So I got to see the other Lilongwe this weekend. The real Lilongwe where the majority of the people live. Sieg has told me that the city was designed by Afrikaners before the end of apartheid in South Africa, which accounts for the abundance of walls and the ability of expats to live within spitting distance of Malawians and not see them. The three guys (Names: Alan, JB and Morris) I met at the market place invited me to go to one of their homes to eat and then go to a concert, drink and dance. How could I say no?? We walked from the market through downtown, and then at a particular place, we stepped onto a footpath between two walls. 100 yards later, we came out on the other side into what seemed to be a village that had been swallowed up by the city. Alan – the guy whose house we were going to, referred to it as a ghetto, and it sort of is. There were some foul smelling piles of open compost – rotting fruit and maize husks, people packing charcoal in to sacks that they then stacked on bicycles… On the other side of this square, the neighborhood became much quieter and at a particular point, we stepped behind a wall made of woven bamboo or reeds to Alan’s fathers home. It was lovely. A concrete porch, beside a small yard area, and to the side an out-door kitchen hut, where food is cooked over a wood fire. There were two women there – and I’m not sure what the relationship was, but I greeted them – very awkwardly, with a lot of prompting from JB – in Chechewa. Alan split some wood, and made a fire on the cookstove, there was a tap near the fence for water, and within a bit of time, Alan and one of the women had made Nsima with meat (small bits of mostly cartilage) and vegetables. I actually really liked it. A little salt on the Nsima makes it pretty good, and the vegetable was very similar to thin sliced and cooked collard or mustard greens (dark and bitter). Nsima is white corn-meal starch, cooked in water and then formed into small foot-ball shaped patties, similar to thick grits, but with less “corn” flavor.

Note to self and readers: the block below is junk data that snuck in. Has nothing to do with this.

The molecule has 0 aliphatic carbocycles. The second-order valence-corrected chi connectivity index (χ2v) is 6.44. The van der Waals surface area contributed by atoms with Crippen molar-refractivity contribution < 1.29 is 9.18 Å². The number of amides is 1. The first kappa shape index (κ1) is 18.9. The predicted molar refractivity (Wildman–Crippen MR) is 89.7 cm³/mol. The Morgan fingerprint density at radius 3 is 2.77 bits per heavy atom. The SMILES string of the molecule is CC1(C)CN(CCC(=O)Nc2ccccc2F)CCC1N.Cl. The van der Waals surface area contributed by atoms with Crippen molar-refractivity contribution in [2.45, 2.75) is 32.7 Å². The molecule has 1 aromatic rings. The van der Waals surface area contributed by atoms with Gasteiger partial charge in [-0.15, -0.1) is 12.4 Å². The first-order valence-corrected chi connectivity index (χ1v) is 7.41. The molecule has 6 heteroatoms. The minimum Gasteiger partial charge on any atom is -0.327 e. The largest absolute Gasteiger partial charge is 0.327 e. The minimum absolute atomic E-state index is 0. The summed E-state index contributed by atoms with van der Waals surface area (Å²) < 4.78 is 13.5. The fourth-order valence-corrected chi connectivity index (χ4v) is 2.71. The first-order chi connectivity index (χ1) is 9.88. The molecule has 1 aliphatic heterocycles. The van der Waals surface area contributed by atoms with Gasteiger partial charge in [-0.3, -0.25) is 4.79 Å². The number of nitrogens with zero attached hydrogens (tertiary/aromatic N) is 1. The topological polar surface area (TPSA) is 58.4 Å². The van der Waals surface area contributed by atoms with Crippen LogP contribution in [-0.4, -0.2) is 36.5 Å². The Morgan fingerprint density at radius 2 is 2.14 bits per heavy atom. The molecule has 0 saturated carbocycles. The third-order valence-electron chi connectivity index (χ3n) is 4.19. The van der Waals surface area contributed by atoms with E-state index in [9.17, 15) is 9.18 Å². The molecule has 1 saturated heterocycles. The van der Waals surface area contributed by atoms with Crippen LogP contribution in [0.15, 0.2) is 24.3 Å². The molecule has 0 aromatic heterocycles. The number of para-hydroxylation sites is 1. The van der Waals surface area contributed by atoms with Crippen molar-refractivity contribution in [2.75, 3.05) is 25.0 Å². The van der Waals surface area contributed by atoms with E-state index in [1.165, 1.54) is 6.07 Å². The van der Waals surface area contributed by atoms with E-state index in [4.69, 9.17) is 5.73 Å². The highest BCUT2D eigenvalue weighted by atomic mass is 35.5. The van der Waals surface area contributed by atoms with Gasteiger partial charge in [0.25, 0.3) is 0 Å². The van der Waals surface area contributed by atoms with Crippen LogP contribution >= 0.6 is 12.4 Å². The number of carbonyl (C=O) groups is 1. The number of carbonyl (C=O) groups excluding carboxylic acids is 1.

After eating, we rinsed our hands, thanked our hosts and made our way not to much further to where the concert was happening. I was delighted to see an even mix of men and women there. It was Valentine’s day so a lot of the girls were wearing red. Apparently the president got married the same day as well.
Today – Tuesday – it finally rained. It seems like I haven’t seen a good day of rain since I arrived and this is the rainy season. I have heard a lot of talk – and worry – about the erratic rain. Maize is tasseling, and without rain, there would be a much smaller harvest. In the US, this would be difficult for farmers, who would make less money, some might even go out of business – but it doesn’t portend mass starvation. In Malawi, no rain = no food. There are many different reactions to this, and it is still uncertain – especially as the dry spell broke today. On Sunday, JB and Morris were saying they wanted to go buy Maize in Zambia to sell for profit, others think that this is an overreaction – we still have two more months to see how this shakes out.